The following post is pulled from Coin World editor Steve
Roach’s Market Analysis column in the Aug. 11 issue.
Midwest Summer Sale, held July 18, 2014, in St. Louis, brought
$1,124,107. Among the lots offered were several 1793 Flowing Hair,
Wreath cents. It is a scarce one-year large cent type that is in
demand from both early copper aficionados and type collectors.
buying this type of early copper, a buyer has to often balance a
variety of issues inherent in a hand-produced copper coin more than
two centuries old.
Here is one of three from recent
auctions that showcase the varied market for this tough issue below
The coin: 1793 Wreath cent, Very Fine
The price: Unsold at an estimate of $9,000 to
The story: Mid-range 1793 Wreath cents in
grades including Very Fine have wide variances in the prices that they
bring at auction. Some are gorgeous, with smooth chestnut brown
surfaces while others might have light porosity or rim damage that is
not substantial enough to put the coin into a net-graded holder, but
still impacts the appeal.
The most handsome VF-20 pieces
might bring $12,000 at auction, and an example in the Scotsman auction
was estimated at the $9,000 to $13,000 level.
The ANACS VF-20 piece,
a Lettered Edge variety (S-11b), went unsold.
catalog entry notes that the coin has details that stand up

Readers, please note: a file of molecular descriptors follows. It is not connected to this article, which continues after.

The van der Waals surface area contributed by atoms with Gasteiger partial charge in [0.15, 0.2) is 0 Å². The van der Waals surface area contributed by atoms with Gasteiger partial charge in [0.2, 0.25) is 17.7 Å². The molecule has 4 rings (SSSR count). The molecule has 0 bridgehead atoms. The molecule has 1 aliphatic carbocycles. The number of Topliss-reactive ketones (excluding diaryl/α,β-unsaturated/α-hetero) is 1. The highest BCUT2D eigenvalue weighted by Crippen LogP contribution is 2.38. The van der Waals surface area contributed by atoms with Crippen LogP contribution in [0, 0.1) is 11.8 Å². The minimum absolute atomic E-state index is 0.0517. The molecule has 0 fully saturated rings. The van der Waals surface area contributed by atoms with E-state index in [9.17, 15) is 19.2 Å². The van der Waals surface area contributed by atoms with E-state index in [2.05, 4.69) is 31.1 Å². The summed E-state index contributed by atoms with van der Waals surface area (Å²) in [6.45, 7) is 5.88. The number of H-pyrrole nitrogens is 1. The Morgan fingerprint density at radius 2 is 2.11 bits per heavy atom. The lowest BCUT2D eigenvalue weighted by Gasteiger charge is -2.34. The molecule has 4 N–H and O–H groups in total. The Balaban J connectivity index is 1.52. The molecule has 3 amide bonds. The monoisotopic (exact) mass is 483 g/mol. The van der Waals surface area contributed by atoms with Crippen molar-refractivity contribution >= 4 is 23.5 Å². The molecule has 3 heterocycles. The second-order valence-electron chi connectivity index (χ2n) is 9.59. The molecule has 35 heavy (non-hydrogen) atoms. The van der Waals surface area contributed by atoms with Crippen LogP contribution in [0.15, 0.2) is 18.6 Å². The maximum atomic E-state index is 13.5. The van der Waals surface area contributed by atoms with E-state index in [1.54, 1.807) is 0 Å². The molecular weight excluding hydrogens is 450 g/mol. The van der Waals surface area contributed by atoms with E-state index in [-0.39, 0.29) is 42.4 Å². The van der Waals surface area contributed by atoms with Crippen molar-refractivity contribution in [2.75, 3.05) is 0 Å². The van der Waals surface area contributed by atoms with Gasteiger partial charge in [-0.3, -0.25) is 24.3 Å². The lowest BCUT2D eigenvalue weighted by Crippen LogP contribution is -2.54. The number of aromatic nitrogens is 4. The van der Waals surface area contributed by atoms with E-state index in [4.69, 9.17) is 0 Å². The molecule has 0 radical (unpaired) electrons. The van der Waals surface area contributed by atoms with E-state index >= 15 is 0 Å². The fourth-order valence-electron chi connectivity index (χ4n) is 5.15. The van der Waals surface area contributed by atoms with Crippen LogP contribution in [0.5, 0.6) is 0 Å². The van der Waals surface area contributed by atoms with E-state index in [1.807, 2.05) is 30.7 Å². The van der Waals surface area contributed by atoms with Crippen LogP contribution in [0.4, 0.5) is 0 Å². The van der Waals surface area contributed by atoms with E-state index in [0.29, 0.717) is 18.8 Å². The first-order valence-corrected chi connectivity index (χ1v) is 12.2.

“unexpectedly well” to the finest known example of the variety, “with
the most obvious difference noticeable in the lack of deeper fine
lines within the broadest portion of the tresses.”
description fleshes out the compromises that often go into this
mid-range grade, writing, “attractive chestnut-brown patina goes a
long way to making the eye-appeal what it is, and by comparison to the
usual parade of corroded examples, any collector would be delighted to
add a caramel-smooth and bold example such as this to his set. A
couple of rim dings will be noted on the obverse, but they go with the
territory at the commercial VF grade level.”
offered a third 1793 Wreath cent, graded Professional Coin
Grading Service About Uncirculated 50, that also went unsold, at
an estimate of $32,000 to $40,000.
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